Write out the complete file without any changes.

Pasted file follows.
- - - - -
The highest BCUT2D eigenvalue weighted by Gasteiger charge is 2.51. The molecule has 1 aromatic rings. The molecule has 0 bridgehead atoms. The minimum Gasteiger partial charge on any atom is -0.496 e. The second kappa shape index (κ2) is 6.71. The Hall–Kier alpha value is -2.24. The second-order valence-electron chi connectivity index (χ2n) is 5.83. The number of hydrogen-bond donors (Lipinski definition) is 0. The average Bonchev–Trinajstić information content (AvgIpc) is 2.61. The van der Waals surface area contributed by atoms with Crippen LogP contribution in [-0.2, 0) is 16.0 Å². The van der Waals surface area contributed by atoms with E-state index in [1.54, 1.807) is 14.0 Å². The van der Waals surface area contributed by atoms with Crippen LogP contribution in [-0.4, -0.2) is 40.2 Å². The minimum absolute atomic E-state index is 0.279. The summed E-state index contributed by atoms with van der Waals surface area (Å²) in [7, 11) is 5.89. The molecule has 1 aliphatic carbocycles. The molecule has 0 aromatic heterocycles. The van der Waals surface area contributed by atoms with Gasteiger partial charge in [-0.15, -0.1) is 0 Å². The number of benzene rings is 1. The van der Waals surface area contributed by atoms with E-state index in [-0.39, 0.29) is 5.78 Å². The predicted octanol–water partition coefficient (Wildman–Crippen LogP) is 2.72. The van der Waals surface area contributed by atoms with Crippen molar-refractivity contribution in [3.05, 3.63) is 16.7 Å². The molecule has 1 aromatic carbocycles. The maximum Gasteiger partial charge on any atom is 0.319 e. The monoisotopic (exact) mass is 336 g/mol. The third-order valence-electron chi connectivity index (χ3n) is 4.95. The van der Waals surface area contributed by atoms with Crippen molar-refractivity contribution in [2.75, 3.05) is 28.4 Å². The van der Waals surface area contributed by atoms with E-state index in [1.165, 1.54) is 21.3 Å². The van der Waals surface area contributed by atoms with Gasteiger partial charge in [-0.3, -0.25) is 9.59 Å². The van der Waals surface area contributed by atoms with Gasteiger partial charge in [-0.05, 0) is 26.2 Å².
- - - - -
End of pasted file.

The highest BCUT2D eigenvalue weighted by Gasteiger charge is 2.51. The molecule has 1 aromatic rings. The molecule has 0 bridgehead atoms. The minimum Gasteiger partial charge on any atom is -0.496 e. The second kappa shape index (κ2) is 6.71. The Hall–Kier alpha value is -2.24. The second-order valence-electron chi connectivity index (χ2n) is 5.83. The number of hydrogen-bond donors (Lipinski definition) is 0. The average Bonchev–Trinajstić information content (AvgIpc) is 2.61. The van der Waals surface area contributed by atoms with Crippen LogP contribution in [-0.2, 0) is 16.0 Å². The van der Waals surface area contributed by atoms with E-state index in [1.54, 1.807) is 14.0 Å². The van der Waals surface area contributed by atoms with Crippen LogP contribution in [-0.4, -0.2) is 40.2 Å². The minimum absolute atomic E-state index is 0.279. The summed E-state index contributed by atoms with van der Waals surface area (Å²) in [7, 11) is 5.89. The molecule has 1 aliphatic carbocycles. The molecule has 0 aromatic heterocycles. The van der Waals surface area contributed by atoms with Gasteiger partial charge in [-0.15, -0.1) is 0 Å². The number of benzene rings is 1. The van der Waals surface area contributed by atoms with E-state index in [-0.39, 0.29) is 5.78 Å². The predicted octanol–water partition coefficient (Wildman–Crippen LogP) is 2.72. The van der Waals surface area contributed by atoms with Crippen molar-refractivity contribution in [3.05, 3.63) is 16.7 Å². The molecule has 1 aromatic carbocycles. The maximum Gasteiger partial charge on any atom is 0.319 e. The monoisotopic (exact) mass is 336 g/mol. The third-order valence-electron chi connectivity index (χ3n) is 4.95. The van der Waals surface area contributed by atoms with Crippen molar-refractivity contribution in [2.75, 3.05) is 28.4 Å². The van der Waals surface area contributed by atoms with E-state index in [1.165, 1.54) is 21.3 Å². The van der Waals surface area contributed by atoms with Gasteiger partial charge in [-0.3, -0.25) is 9.59 Å². The van der Waals surface area contributed by atoms with Gasteiger partial charge in [-0.05, 0) is 26.2 Å².